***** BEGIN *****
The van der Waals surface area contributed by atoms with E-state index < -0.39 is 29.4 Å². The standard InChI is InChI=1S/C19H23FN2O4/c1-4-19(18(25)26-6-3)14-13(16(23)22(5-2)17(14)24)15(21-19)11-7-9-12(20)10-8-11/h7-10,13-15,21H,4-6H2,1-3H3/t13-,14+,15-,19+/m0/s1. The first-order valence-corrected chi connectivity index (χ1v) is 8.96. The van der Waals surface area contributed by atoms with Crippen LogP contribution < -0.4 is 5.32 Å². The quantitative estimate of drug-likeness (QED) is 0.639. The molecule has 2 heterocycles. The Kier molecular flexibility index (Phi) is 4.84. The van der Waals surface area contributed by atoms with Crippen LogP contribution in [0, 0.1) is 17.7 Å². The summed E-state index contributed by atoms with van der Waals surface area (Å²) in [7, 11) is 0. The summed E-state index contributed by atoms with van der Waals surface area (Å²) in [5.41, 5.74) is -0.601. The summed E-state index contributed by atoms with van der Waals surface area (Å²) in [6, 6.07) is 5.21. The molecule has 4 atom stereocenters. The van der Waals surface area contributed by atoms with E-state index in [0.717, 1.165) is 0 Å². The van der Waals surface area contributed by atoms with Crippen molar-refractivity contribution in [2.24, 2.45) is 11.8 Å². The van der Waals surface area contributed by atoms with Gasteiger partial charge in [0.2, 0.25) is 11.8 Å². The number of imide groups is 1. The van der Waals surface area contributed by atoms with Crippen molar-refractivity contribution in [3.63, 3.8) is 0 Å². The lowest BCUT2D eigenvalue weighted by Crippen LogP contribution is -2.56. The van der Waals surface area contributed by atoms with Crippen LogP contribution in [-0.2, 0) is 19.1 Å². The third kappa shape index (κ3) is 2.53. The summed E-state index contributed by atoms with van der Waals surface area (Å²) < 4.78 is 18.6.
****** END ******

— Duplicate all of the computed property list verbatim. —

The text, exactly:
The van der Waals surface area contributed by atoms with E-state index < -0.39 is 29.4 Å². The standard InChI is InChI=1S/C19H23FN2O4/c1-4-19(18(25)26-6-3)14-13(16(23)22(5-2)17(14)24)15(21-19)11-7-9-12(20)10-8-11/h7-10,13-15,21H,4-6H2,1-3H3/t13-,14+,15-,19+/m0/s1. The first-order valence-corrected chi connectivity index (χ1v) is 8.96. The van der Waals surface area contributed by atoms with Crippen LogP contribution < -0.4 is 5.32 Å². The quantitative estimate of drug-likeness (QED) is 0.639. The molecule has 2 heterocycles. The Kier molecular flexibility index (Phi) is 4.84. The van der Waals surface area contributed by atoms with Crippen LogP contribution in [0, 0.1) is 17.7 Å². The summed E-state index contributed by atoms with van der Waals surface area (Å²) in [7, 11) is 0. The summed E-state index contributed by atoms with van der Waals surface area (Å²) in [5.41, 5.74) is -0.601. The summed E-state index contributed by atoms with van der Waals surface area (Å²) in [6, 6.07) is 5.21. The molecule has 4 atom stereocenters. The van der Waals surface area contributed by atoms with E-state index in [0.717, 1.165) is 0 Å². The van der Waals surface area contributed by atoms with Crippen molar-refractivity contribution in [2.24, 2.45) is 11.8 Å². The van der Waals surface area contributed by atoms with Gasteiger partial charge in [0.2, 0.25) is 11.8 Å². The number of imide groups is 1. The van der Waals surface area contributed by atoms with Crippen molar-refractivity contribution in [3.63, 3.8) is 0 Å². The lowest BCUT2D eigenvalue weighted by Crippen LogP contribution is -2.56. The van der Waals surface area contributed by atoms with Crippen LogP contribution in [-0.2, 0) is 19.1 Å². The third kappa shape index (κ3) is 2.53. The summed E-state index contributed by atoms with van der Waals surface area (Å²) < 4.78 is 18.6.